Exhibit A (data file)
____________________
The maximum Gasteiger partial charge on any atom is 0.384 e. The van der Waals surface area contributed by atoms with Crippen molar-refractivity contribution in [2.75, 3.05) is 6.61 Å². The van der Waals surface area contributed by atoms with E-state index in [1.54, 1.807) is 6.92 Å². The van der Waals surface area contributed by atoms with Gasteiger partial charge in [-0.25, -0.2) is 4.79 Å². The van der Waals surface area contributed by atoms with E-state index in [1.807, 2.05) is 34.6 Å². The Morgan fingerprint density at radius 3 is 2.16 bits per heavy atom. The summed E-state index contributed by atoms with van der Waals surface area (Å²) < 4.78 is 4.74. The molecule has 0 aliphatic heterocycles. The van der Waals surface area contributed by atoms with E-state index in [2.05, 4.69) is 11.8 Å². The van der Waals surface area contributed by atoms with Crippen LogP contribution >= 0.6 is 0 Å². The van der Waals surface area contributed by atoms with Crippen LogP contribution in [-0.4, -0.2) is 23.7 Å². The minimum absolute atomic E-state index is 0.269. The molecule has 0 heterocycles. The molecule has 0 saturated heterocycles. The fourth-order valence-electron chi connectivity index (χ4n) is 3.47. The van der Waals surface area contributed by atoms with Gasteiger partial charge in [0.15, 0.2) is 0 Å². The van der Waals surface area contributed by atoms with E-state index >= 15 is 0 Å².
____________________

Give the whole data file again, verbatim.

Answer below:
The maximum Gasteiger partial charge on any atom is 0.384 e. The van der Waals surface area contributed by atoms with Crippen molar-refractivity contribution in [2.75, 3.05) is 6.61 Å². The van der Waals surface area contributed by atoms with E-state index in [1.54, 1.807) is 6.92 Å². The van der Waals surface area contributed by atoms with Gasteiger partial charge in [-0.25, -0.2) is 4.79 Å². The van der Waals surface area contributed by atoms with E-state index in [1.807, 2.05) is 34.6 Å². The Morgan fingerprint density at radius 3 is 2.16 bits per heavy atom. The summed E-state index contributed by atoms with van der Waals surface area (Å²) < 4.78 is 4.74. The molecule has 0 aliphatic heterocycles. The van der Waals surface area contributed by atoms with E-state index in [2.05, 4.69) is 11.8 Å². The van der Waals surface area contributed by atoms with Crippen LogP contribution >= 0.6 is 0 Å². The van der Waals surface area contributed by atoms with Crippen LogP contribution in [-0.4, -0.2) is 23.7 Å². The minimum absolute atomic E-state index is 0.269. The molecule has 0 heterocycles. The molecule has 0 saturated heterocycles. The fourth-order valence-electron chi connectivity index (χ4n) is 3.47. The van der Waals surface area contributed by atoms with Gasteiger partial charge in [0.15, 0.2) is 0 Å². The van der Waals surface area contributed by atoms with E-state index >= 15 is 0 Å².